The secret of the elusive sourdough bread oven spring

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  1. Barry Sufrin Reply

    Is the starter feeding ratio 1:5:5 above an error? If not, when does 1:2:2 apply and when does 1:5:5 apply? Thanks for this excellent article.

    • Well, once you want to optimize your starter, feeding 1:5:5 is more effective. When it triples in a feeding you have enough yeast in your starter, then you should use feeding proportions to time when to use your starter.

      If you want to bake a quickly as possible, feed it 1:1:1, if you want to let the starter grow overnight you’d feed it to stretch the growing out over the whole night.

      Watch my timelapse here what difference it makes: https://fdgk.net/feeding-proportion-timelapse 🙂

  2. Rebecca Reply

    Hi. I enjoy this blog and appreciate your guidance and expertise. Thanks for the advice about putting a baking stone on the bottom rack of the oven. I’m new to baking bread and use a Dutch oven. I’ve been struggling to get the loaves nice and dark, which I prefer, without burning the bottom crust. I’ve moved the DO to the next rack up after the first 20 minutes, and that helps, but it’s a real pain to do mid-bake.

    I just baked a loaf of white, whole wheat, and dark rye sourdough, and it turned out beautifully. I got great oven spring, a gorgeous crackling crust on the top and sides, and no scorched bottom crust. Now I just need to be patient and wait another hour before I can cut into it.

    • I’m glad that it’s working for you. Domestic ovens are pretty fickle in how it heats, and figuring out where to bake in your particular oven can be a bit of a struggle 🙂

  3. Barbie Degen Reply

    Amazing instruction! Thank you sooo much!

  4. Nicholas Reply

    Hi Sune, I have a question about building my starter, which you talked about in this article.

    You mentioned 1:5:5 at 5g:25g:25g as a way to build up strength, and also a 3-feed schedule (6:00/6 a.m., 14:00/2 p.m. and 22:00/10 p.m.)

    At 6am you do the 5g:25g:25g, then once it’s peaked do you take out 5g and do another 5g:25g:25g at 2pm and the same at 10pm?

    The next day when you want to make bread, do you do a 1:5:5 on what you need for baking, so if I need 100g for baking, I would mix at 6am a 9g:45g:45g?

    • You may wanna make a bit more so you don’t bake off your starter in the bread.

      Do a 12g:60g:60g so you have a little bit of starter to keep the starter going 🙂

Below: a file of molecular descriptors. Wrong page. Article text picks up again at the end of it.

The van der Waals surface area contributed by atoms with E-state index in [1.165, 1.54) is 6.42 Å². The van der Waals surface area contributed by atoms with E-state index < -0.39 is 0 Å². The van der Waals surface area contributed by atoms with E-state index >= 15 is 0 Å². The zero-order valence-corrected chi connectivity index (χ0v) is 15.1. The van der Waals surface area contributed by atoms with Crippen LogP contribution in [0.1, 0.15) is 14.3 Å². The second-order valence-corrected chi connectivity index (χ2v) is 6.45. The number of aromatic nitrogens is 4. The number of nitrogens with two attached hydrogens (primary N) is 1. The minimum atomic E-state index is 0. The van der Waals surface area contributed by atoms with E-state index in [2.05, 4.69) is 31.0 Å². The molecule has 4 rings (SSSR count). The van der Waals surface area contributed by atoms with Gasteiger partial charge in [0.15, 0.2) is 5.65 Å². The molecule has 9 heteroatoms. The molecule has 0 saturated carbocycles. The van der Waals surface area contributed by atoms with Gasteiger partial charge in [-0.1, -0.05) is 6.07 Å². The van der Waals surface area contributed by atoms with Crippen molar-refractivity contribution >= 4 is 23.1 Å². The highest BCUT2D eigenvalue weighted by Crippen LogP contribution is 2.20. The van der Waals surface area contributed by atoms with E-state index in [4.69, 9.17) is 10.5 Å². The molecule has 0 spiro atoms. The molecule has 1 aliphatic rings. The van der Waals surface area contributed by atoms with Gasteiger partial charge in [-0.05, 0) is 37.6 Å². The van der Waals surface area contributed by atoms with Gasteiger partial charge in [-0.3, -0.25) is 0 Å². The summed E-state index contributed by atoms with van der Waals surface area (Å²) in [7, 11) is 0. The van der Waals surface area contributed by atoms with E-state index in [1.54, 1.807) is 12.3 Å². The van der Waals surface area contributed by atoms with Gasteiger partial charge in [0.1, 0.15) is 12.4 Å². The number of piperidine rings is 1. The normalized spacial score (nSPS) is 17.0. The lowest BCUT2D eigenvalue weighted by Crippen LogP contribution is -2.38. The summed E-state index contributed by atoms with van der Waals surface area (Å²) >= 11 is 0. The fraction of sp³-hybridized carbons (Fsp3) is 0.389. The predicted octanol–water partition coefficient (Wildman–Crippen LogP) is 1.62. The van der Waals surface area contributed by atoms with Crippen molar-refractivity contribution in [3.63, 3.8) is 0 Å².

5. korean Reply

    Your channel is so useful! I only have a air fryer but I can bake some bread rolls now. you make bibimbap better than my mom. keep going man!

  6. Thijs Bonten Reply

    Hi,

    Thnx for the tips, most of them i am already aplying. One thing that really triggered me was the scoring and baking the cold dough, as i read somewhere else that you should not because the crumb will not set. Neverheless i have usually a reasonable bread but it will not spring as much as i want. Do you mean with cold straight from the oven or like half an hour/hour out of the fridge in comparison with the 2,5, 3 hours most recipies recommend?

  7. Tina Pretty Reply

    Do you spray the dough with water before placing the cover on and placing in the oven?

    • I don’t usually, but it makes these gorgeous blisters on the bread, so do it if you want that 🙂

  8. vicki Reply

    For what length of time do you retard the shaped loaves in the frig before putting them directly into the oven?

    • Often about 8 hours, but sometimes days, 2-3 days is fine 🙂

  9. Robert Snelgrove Reply

    Which is it, 1;2;2 or 1;5;5?

    • When optimzing your starter for maximum yeast. After it’s established use whatever proportion that fits with when you need your starter to be ready 🙂

  10. Tina Reply

    Thanks for the tips, they have been very helpful. I read you place dough in refrigerator for up to 36 hours. How do you keep the dough from overproofing? Also, do you bake directly from the fridge or let the dough come to room temperature first?

  11. Roy Reply

    Ever tried a slightly smaller granite slab on bottom of Dutch oven to create a reservoir for boiling water.

    • No, but I’ve never had to add water to the dutch oven 🙂

  12. Marianne Toftegaard Poulsen Reply

    Hi Sune – kan se på seneste video at du har fået en Challenger! Har du en affiliate aftale med dem? Hvis ja – så køber jeg den igen dig;)
    Tak for alle de gode sourdough tips og opskrifter! Hilsen Marianne

  13. Jessica Reply

    This was so helpful! Thank you for sharing!